February 16, 2017
In an unusual show of opposition for federal employees, Environmental Protection Agency workers have been calling their senators to urge them to reject President Trump’s pick to lead their agency, The New York Times reported Thursday.
Scott Pruitt, the attorney general of Oklahoma, has sued the EPA more than a dozen times in his current post, alarming many of the agency’s employees, who fear that, if confirmed, he will work to dismantle its work.
On the campaign trail, Trump railed against the environmental agency, calling it a “disgrace” and vowing to undo federal environmental rules and regulations.
“Mr. Pruitt’s background speaks for itself, and it comes on top of what the president wants to do to EPA,” John O’Grady, a longtime EPA employee and president of the union representing its workers, told The Times.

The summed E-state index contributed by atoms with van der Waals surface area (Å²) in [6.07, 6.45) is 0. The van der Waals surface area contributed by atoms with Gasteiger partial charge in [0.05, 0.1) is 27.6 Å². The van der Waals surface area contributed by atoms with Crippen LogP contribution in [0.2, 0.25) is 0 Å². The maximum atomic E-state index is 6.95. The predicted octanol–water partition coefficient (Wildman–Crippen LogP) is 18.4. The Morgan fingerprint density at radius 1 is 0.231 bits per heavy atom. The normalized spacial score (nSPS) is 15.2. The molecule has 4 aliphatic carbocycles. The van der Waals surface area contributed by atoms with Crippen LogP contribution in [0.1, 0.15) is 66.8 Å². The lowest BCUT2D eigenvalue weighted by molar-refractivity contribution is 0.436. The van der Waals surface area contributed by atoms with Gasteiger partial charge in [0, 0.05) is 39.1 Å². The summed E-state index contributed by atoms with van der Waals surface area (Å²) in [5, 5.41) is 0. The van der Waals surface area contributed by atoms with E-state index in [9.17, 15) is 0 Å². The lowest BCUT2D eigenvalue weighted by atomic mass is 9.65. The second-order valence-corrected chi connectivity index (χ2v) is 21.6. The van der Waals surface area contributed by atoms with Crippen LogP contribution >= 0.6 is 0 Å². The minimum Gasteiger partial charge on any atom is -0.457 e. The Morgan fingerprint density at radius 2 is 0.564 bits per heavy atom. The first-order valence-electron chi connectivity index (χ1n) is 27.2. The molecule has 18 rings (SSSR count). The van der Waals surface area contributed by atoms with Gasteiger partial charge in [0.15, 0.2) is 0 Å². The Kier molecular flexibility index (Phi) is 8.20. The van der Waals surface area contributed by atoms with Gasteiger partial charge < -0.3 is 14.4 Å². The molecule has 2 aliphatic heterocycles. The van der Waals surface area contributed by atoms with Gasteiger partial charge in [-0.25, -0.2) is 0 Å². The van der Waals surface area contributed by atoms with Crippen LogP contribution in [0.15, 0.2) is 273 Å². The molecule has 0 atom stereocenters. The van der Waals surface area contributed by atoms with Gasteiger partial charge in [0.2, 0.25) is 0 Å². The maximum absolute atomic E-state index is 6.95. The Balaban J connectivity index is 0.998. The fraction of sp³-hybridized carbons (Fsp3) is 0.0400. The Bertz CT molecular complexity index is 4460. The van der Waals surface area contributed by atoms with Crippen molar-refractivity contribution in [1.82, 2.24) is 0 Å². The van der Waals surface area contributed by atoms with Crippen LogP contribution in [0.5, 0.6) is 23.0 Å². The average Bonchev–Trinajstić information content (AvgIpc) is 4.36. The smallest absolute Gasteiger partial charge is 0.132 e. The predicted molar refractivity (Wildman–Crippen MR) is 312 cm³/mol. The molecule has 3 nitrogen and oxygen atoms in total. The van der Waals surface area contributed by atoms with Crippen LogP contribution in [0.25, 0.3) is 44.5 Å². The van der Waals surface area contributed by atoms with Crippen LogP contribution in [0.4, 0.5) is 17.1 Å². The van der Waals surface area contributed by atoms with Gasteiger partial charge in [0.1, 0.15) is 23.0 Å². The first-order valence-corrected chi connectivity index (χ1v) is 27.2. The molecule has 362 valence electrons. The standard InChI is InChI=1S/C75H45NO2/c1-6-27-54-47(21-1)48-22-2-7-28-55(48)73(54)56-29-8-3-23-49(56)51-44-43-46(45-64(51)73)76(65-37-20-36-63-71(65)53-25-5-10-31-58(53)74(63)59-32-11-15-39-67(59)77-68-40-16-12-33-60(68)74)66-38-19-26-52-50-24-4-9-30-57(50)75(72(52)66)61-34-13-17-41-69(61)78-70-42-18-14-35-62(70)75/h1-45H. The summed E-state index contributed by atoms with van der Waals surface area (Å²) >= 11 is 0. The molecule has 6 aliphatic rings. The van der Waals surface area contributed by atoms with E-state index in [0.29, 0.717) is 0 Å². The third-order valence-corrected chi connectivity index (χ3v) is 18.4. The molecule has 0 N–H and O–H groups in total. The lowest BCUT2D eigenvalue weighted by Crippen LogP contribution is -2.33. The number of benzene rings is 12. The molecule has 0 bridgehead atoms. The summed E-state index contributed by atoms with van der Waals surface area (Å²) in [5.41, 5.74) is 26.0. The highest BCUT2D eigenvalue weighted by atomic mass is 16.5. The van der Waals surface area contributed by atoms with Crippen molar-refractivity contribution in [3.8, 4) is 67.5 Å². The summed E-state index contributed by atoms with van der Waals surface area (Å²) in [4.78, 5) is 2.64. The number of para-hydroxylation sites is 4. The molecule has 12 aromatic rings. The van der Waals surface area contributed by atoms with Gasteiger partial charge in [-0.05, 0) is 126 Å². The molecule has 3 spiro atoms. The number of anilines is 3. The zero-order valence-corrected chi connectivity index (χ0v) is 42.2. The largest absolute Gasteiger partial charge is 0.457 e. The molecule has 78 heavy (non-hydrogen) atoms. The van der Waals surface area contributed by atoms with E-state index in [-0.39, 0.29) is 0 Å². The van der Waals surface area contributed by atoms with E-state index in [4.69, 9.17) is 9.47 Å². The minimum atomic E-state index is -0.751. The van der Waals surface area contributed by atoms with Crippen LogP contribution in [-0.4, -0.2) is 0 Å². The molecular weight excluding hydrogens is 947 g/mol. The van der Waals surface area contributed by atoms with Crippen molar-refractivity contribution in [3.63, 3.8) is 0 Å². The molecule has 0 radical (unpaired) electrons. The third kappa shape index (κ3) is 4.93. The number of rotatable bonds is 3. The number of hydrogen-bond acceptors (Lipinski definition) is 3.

Still, the effort to rally the opposition of enough senators to reject Pruitt during his confirmation vote on Friday is a longshot. Only one GOP senator, Susan Collins (Maine), has said she will vote against Trump’s EPA pick. And Democrat Sens. Joe Manchin (W.V.) and Heidi Heitkamp (N.D.) have both said they will support Pruitt.
Even with the expected absence of Sen. John McCain (R-Ariz.), who is set to attend a security conference in Germany on Friday, Pruitt will likely win the support of 52 senators, securing confirmation.
It is unusual for civil servants, such as EPA employees, to so actively oppose a Cabinet appointee. What is more, The Times reports, the move signifies that Pruitt will likely face strong pushback from his own employees once he takes office.
“What it means is that it’s going to be a blood bath when Pruitt gets in there,” former New Jersey Gov. and past EPA administrator Christine Todd Whitman (R) told The Times.